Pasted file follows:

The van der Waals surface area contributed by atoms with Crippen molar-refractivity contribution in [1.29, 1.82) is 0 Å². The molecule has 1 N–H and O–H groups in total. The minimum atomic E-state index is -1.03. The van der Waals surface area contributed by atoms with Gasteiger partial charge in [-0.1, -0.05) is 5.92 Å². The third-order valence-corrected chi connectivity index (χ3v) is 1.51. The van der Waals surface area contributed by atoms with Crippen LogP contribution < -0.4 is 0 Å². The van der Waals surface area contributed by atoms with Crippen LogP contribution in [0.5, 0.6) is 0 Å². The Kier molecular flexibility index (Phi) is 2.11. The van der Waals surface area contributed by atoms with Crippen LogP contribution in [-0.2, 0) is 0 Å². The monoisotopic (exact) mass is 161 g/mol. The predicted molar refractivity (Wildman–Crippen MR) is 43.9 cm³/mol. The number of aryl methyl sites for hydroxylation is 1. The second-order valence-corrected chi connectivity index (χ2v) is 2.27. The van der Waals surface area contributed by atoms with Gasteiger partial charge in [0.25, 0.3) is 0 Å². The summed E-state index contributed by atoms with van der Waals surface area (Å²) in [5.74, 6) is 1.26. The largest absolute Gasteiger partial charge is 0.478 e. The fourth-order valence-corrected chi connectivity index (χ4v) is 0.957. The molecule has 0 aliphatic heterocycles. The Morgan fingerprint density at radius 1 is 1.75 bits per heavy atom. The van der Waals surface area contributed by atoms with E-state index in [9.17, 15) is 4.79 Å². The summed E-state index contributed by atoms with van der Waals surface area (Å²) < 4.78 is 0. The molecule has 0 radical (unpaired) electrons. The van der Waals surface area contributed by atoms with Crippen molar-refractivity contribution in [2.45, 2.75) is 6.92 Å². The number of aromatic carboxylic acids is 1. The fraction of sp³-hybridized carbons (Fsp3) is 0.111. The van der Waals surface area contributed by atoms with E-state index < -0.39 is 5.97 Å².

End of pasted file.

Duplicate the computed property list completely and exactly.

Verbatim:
The van der Waals surface area contributed by atoms with Crippen molar-refractivity contribution in [1.29, 1.82) is 0 Å². The molecule has 1 N–H and O–H groups in total. The minimum atomic E-state index is -1.03. The van der Waals surface area contributed by atoms with Gasteiger partial charge in [-0.1, -0.05) is 5.92 Å². The third-order valence-corrected chi connectivity index (χ3v) is 1.51. The van der Waals surface area contributed by atoms with Crippen LogP contribution < -0.4 is 0 Å². The van der Waals surface area contributed by atoms with Crippen LogP contribution in [0.5, 0.6) is 0 Å². The Kier molecular flexibility index (Phi) is 2.11. The van der Waals surface area contributed by atoms with Crippen LogP contribution in [-0.2, 0) is 0 Å². The monoisotopic (exact) mass is 161 g/mol. The predicted molar refractivity (Wildman–Crippen MR) is 43.9 cm³/mol. The number of aryl methyl sites for hydroxylation is 1. The second-order valence-corrected chi connectivity index (χ2v) is 2.27. The van der Waals surface area contributed by atoms with Gasteiger partial charge in [0.25, 0.3) is 0 Å². The summed E-state index contributed by atoms with van der Waals surface area (Å²) in [5.74, 6) is 1.26. The largest absolute Gasteiger partial charge is 0.478 e. The fourth-order valence-corrected chi connectivity index (χ4v) is 0.957. The molecule has 0 aliphatic heterocycles. The Morgan fingerprint density at radius 1 is 1.75 bits per heavy atom. The van der Waals surface area contributed by atoms with E-state index in [9.17, 15) is 4.79 Å². The summed E-state index contributed by atoms with van der Waals surface area (Å²) < 4.78 is 0. The molecule has 0 radical (unpaired) electrons. The van der Waals surface area contributed by atoms with Crippen molar-refractivity contribution in [2.45, 2.75) is 6.92 Å². The number of aromatic carboxylic acids is 1. The fraction of sp³-hybridized carbons (Fsp3) is 0.111. The van der Waals surface area contributed by atoms with E-state index < -0.39 is 5.97 Å².